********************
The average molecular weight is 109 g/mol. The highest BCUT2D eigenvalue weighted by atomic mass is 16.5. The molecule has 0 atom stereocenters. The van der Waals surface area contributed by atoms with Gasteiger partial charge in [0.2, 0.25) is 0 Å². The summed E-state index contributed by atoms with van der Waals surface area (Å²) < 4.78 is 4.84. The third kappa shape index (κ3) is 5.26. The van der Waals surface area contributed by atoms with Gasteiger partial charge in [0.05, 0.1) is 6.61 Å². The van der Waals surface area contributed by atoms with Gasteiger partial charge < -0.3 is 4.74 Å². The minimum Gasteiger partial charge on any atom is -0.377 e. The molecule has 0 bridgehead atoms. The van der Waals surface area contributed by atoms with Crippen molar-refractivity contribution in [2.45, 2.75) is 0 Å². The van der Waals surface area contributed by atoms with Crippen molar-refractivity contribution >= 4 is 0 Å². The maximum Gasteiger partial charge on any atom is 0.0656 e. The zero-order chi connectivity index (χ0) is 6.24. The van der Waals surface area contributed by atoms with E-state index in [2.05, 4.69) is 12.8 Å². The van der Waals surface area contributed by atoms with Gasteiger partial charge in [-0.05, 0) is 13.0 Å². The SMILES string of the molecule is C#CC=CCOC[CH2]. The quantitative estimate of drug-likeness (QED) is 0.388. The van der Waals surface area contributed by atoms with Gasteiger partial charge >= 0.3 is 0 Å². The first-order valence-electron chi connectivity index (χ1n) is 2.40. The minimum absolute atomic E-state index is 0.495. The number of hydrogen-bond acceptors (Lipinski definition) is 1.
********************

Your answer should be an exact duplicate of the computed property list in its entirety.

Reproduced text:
The average molecular weight is 109 g/mol. The highest BCUT2D eigenvalue weighted by atomic mass is 16.5. The molecule has 0 atom stereocenters. The van der Waals surface area contributed by atoms with Gasteiger partial charge in [0.2, 0.25) is 0 Å². The summed E-state index contributed by atoms with van der Waals surface area (Å²) < 4.78 is 4.84. The third kappa shape index (κ3) is 5.26. The van der Waals surface area contributed by atoms with Gasteiger partial charge in [0.05, 0.1) is 6.61 Å². The van der Waals surface area contributed by atoms with Gasteiger partial charge < -0.3 is 4.74 Å². The minimum Gasteiger partial charge on any atom is -0.377 e. The molecule has 0 bridgehead atoms. The van der Waals surface area contributed by atoms with Crippen molar-refractivity contribution in [2.45, 2.75) is 0 Å². The van der Waals surface area contributed by atoms with Crippen molar-refractivity contribution >= 4 is 0 Å². The maximum Gasteiger partial charge on any atom is 0.0656 e. The zero-order chi connectivity index (χ0) is 6.24. The van der Waals surface area contributed by atoms with E-state index in [2.05, 4.69) is 12.8 Å². The van der Waals surface area contributed by atoms with Gasteiger partial charge in [-0.05, 0) is 13.0 Å². The SMILES string of the molecule is C#CC=CCOC[CH2]. The quantitative estimate of drug-likeness (QED) is 0.388. The van der Waals surface area contributed by atoms with Gasteiger partial charge >= 0.3 is 0 Å². The first-order valence-electron chi connectivity index (χ1n) is 2.40. The minimum absolute atomic E-state index is 0.495. The number of hydrogen-bond acceptors (Lipinski definition) is 1.